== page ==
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What Is Undue Influence and How Do I Prove It?

 Posted on January 16, 2023 in Wills

CA estate lawyerWhen a person passes away, it is not uncommon for heirs, beneficiaries, family members, or other interested parties to become suspicious of the decedent’s estate planning decisions. In some cases, a deceased person may have been subject to undue influence just before their passing—an act that can invalidate the will and any other affected estate planning documents. But what is undue influence? And how can you prove that your loved one was unduly influenced? Let's find out.

Understanding Undue Influence

In the realm of estate planning, undue influence refers to when someone manipulates another person into making decisions they would not normally make. This manipulation can be emotional, psychological, physical, or financial. It often occurs in instances where an elderly person or someone who is not mentally sound is taken advantage of by another party who wishes to gain control over their estate. In many cases, the victim may not even understand the implications of the decision they are making until after they have signed the document. If the person is manipulated, forced, or tricked into adding or removing certain provisions or beneficiaries, challenging the document could lead to the whole thing being invalidated by the court.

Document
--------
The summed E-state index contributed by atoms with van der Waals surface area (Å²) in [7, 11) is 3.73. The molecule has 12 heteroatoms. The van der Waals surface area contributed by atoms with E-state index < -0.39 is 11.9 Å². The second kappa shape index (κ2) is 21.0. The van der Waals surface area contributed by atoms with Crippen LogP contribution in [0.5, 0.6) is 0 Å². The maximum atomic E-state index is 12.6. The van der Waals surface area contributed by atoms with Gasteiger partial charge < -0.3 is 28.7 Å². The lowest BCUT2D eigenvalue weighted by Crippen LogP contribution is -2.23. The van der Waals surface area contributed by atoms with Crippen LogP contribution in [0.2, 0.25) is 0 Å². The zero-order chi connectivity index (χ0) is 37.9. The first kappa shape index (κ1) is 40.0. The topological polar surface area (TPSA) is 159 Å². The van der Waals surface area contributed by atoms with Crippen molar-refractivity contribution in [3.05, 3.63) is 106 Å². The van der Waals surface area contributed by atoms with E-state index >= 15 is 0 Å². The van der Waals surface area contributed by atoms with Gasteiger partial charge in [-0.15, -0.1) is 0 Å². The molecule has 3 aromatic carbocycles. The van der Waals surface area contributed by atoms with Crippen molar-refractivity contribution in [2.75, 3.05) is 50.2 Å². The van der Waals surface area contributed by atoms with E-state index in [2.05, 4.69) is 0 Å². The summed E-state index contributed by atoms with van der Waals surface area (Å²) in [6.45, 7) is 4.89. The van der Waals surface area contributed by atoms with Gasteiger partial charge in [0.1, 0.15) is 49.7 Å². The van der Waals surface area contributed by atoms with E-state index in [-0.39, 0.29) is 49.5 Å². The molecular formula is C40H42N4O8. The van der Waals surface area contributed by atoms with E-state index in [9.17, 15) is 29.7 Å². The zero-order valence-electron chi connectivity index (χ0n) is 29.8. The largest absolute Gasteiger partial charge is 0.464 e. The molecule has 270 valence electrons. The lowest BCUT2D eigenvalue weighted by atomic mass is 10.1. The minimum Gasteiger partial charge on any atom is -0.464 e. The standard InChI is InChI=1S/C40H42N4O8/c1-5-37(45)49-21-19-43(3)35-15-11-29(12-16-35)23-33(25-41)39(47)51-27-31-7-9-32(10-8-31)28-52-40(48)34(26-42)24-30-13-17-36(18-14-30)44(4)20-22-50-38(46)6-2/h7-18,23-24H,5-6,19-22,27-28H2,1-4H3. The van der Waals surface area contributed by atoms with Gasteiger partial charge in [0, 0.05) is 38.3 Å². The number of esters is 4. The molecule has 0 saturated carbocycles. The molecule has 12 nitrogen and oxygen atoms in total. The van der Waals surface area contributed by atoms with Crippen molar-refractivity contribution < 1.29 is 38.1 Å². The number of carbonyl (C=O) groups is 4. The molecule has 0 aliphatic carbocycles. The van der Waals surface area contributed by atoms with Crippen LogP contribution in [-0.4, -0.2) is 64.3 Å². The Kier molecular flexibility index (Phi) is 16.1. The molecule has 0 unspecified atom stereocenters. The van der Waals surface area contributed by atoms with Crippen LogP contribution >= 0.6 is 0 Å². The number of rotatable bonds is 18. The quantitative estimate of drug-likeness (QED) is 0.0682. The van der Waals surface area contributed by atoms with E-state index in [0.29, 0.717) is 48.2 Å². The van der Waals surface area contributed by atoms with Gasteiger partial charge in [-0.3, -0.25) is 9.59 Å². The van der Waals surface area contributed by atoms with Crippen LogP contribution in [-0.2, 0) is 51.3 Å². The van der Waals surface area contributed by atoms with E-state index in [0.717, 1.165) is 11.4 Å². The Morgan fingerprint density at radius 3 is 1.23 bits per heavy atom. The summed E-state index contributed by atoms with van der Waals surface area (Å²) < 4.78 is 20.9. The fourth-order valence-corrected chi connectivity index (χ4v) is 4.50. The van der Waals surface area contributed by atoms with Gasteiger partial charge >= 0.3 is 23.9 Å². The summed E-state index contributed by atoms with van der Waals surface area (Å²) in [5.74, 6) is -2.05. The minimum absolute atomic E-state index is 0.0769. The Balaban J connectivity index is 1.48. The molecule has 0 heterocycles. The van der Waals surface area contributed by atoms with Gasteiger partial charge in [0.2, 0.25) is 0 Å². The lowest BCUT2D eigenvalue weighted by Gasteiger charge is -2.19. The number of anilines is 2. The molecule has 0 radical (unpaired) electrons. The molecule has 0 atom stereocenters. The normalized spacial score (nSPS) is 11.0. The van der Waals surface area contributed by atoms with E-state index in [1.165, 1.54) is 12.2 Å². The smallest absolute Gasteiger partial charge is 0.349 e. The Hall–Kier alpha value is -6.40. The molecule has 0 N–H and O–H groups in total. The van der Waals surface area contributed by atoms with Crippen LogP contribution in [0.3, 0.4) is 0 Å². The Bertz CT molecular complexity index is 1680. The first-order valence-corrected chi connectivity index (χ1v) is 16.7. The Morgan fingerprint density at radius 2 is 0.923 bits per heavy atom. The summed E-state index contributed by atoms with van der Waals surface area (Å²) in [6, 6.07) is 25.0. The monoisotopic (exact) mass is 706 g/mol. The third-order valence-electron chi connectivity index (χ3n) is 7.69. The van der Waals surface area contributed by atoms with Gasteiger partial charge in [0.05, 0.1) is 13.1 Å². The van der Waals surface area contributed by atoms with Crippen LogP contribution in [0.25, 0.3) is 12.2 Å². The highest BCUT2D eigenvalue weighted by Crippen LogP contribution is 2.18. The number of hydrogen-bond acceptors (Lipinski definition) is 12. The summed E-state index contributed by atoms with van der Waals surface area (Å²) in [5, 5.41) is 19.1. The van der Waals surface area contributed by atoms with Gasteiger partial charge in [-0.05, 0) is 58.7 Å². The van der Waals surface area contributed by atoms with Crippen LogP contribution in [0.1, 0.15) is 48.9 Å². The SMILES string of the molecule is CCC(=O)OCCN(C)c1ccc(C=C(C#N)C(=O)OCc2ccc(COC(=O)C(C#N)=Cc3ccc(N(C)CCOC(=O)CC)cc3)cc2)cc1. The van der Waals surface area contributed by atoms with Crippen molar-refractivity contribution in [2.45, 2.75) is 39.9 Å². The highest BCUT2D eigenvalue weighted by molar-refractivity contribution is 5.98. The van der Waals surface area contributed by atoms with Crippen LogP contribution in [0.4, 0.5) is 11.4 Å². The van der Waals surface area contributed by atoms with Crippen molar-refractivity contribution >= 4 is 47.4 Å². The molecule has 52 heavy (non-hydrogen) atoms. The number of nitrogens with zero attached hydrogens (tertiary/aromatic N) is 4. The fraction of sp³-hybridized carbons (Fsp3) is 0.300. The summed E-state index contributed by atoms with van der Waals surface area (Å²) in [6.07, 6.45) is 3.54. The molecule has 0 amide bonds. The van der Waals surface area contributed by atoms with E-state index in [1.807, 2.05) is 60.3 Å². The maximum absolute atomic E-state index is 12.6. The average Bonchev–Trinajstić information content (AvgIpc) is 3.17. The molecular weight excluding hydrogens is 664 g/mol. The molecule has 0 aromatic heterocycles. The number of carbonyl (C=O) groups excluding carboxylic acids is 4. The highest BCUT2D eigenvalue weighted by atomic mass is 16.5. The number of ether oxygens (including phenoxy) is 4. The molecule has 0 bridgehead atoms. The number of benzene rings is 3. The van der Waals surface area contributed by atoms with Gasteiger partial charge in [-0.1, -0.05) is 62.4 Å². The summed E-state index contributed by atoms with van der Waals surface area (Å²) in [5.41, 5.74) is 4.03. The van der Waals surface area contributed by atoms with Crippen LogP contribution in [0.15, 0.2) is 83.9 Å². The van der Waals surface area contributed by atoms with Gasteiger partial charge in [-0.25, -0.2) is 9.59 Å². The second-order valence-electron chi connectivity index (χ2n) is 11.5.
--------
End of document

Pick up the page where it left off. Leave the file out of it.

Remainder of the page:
It is important to understand that the law allows for a spouse, family members, and loved ones to offer their input when a person is creating their estate plan. This is not usually considered undue influence, provided that such input takes the form of reasonable opinions, conversations, and calculations. If, however, a caretaker or a single family member cuts the person off from other family and friends or threatens to withhold care, undue influence could be an issue.

Proving Undue Influence

If you have concerns that your loved one was unduly influenced when creating their will or any other estate planning document, there are a few steps you should take. First and foremost, look for inconsistencies between different versions of the same document. If there have been multiple revisions made in a short period of time that do not make sense in terms of the original intent of your loved one’s estate plan, this could indicate that someone was exerting undue influence on them during this time period.

Additionally, look for any evidence that someone else had access to your loved one's accounts or finances without their knowledge or permission. This could also be an indication that someone was exerting undue influence on your loved one without them realizing it at the time. Finally, review any documents related to any suspicious transactions and compare them to previous versions of your loved one's will and other estate planning documents. If there are major discrepancies between them, it could point toward potential undue influence taking place at some point prior to death.

Work With a California Contested Documents Attorney

Undue influence is a serious matter and should never be taken lightly. If you believe that someone close to you may have been coerced into changing their will or other estate planning documents prior to their passing, contact California will contest lawyer David Schechet today. Call 800-282-4731 to get the help you need in protecting your loved one’s final wishes.


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